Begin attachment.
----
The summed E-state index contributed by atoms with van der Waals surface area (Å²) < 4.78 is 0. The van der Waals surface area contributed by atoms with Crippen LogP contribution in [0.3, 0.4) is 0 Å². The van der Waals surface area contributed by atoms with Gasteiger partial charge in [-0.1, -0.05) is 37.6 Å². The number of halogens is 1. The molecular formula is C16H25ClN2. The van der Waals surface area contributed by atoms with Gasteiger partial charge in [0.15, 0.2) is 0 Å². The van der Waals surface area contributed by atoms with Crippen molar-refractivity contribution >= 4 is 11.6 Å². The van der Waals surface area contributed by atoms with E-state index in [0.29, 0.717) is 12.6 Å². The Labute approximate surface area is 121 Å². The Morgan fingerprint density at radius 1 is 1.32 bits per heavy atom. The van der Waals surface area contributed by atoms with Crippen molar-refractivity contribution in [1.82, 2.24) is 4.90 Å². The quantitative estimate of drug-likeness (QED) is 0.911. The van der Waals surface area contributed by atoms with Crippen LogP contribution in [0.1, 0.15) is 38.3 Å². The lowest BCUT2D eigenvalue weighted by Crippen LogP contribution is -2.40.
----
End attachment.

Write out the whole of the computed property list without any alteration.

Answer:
The summed E-state index contributed by atoms with van der Waals surface area (Å²) < 4.78 is 0. The van der Waals surface area contributed by atoms with Crippen LogP contribution in [0.3, 0.4) is 0 Å². The van der Waals surface area contributed by atoms with Gasteiger partial charge in [-0.1, -0.05) is 37.6 Å². The number of halogens is 1. The molecular formula is C16H25ClN2. The van der Waals surface area contributed by atoms with Gasteiger partial charge in [0.15, 0.2) is 0 Å². The van der Waals surface area contributed by atoms with Crippen molar-refractivity contribution >= 4 is 11.6 Å². The van der Waals surface area contributed by atoms with E-state index in [0.29, 0.717) is 12.6 Å². The Labute approximate surface area is 121 Å². The Morgan fingerprint density at radius 1 is 1.32 bits per heavy atom. The van der Waals surface area contributed by atoms with Crippen molar-refractivity contribution in [1.82, 2.24) is 4.90 Å². The quantitative estimate of drug-likeness (QED) is 0.911. The van der Waals surface area contributed by atoms with Crippen LogP contribution in [0.1, 0.15) is 38.3 Å². The lowest BCUT2D eigenvalue weighted by Crippen LogP contribution is -2.40.